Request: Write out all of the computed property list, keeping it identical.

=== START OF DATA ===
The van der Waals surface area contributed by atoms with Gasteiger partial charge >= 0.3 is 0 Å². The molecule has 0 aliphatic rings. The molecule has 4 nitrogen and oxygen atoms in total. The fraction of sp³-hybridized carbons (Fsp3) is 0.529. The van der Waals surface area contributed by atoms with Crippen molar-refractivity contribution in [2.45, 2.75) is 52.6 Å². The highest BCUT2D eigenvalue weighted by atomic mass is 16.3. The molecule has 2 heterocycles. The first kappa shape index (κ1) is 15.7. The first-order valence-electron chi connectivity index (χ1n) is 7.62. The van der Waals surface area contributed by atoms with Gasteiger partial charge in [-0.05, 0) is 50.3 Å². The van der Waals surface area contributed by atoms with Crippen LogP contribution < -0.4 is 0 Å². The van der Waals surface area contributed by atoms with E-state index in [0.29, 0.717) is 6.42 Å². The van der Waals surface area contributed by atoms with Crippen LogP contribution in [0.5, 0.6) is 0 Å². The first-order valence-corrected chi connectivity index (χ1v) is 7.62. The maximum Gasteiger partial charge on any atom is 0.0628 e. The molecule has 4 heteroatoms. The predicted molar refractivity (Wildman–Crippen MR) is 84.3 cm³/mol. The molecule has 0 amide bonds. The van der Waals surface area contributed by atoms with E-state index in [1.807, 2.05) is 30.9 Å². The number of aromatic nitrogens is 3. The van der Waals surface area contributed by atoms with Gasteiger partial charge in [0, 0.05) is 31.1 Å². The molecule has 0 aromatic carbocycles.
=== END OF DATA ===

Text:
The van der Waals surface area contributed by atoms with Gasteiger partial charge >= 0.3 is 0 Å². The molecule has 0 aliphatic rings. The molecule has 4 nitrogen and oxygen atoms in total. The fraction of sp³-hybridized carbons (Fsp3) is 0.529. The van der Waals surface area contributed by atoms with Crippen molar-refractivity contribution in [2.45, 2.75) is 52.6 Å². The highest BCUT2D eigenvalue weighted by atomic mass is 16.3. The molecule has 2 heterocycles. The first kappa shape index (κ1) is 15.7. The first-order valence-electron chi connectivity index (χ1n) is 7.62. The van der Waals surface area contributed by atoms with Gasteiger partial charge in [-0.05, 0) is 50.3 Å². The van der Waals surface area contributed by atoms with Crippen LogP contribution < -0.4 is 0 Å². The van der Waals surface area contributed by atoms with E-state index in [0.29, 0.717) is 6.42 Å². The van der Waals surface area contributed by atoms with Crippen LogP contribution in [0.5, 0.6) is 0 Å². The first-order valence-corrected chi connectivity index (χ1v) is 7.62. The maximum Gasteiger partial charge on any atom is 0.0628 e. The molecule has 4 heteroatoms. The predicted molar refractivity (Wildman–Crippen MR) is 84.3 cm³/mol. The molecule has 0 amide bonds. The van der Waals surface area contributed by atoms with E-state index in [1.807, 2.05) is 30.9 Å². The number of aromatic nitrogens is 3. The van der Waals surface area contributed by atoms with Gasteiger partial charge in [0, 0.05) is 31.1 Å². The molecule has 0 aromatic carbocycles.